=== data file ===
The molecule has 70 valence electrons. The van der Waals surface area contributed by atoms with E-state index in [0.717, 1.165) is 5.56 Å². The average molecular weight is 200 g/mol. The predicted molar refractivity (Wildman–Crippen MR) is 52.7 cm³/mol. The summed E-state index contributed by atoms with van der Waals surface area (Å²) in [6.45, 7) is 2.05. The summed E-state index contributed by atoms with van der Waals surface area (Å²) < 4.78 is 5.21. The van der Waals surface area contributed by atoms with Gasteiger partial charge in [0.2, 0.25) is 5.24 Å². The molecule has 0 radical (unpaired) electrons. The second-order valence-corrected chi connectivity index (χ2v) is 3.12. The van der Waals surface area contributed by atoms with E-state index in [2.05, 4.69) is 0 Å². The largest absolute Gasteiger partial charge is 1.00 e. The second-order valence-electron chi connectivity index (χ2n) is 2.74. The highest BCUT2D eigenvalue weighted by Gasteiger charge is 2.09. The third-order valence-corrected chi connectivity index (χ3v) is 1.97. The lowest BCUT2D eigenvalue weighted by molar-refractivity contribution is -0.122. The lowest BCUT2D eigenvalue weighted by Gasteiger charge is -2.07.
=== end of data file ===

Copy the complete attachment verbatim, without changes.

The molecule has 70 valence electrons. The van der Waals surface area contributed by atoms with E-state index in [0.717, 1.165) is 5.56 Å². The average molecular weight is 200 g/mol. The predicted molar refractivity (Wildman–Crippen MR) is 52.7 cm³/mol. The summed E-state index contributed by atoms with van der Waals surface area (Å²) in [6.45, 7) is 2.05. The summed E-state index contributed by atoms with van der Waals surface area (Å²) < 4.78 is 5.21. The van der Waals surface area contributed by atoms with Gasteiger partial charge in [0.2, 0.25) is 5.24 Å². The molecule has 0 radical (unpaired) electrons. The second-order valence-corrected chi connectivity index (χ2v) is 3.12. The van der Waals surface area contributed by atoms with E-state index in [2.05, 4.69) is 0 Å². The largest absolute Gasteiger partial charge is 1.00 e. The second-order valence-electron chi connectivity index (χ2n) is 2.74. The highest BCUT2D eigenvalue weighted by Gasteiger charge is 2.09. The third-order valence-corrected chi connectivity index (χ3v) is 1.97. The lowest BCUT2D eigenvalue weighted by molar-refractivity contribution is -0.122. The lowest BCUT2D eigenvalue weighted by Gasteiger charge is -2.07.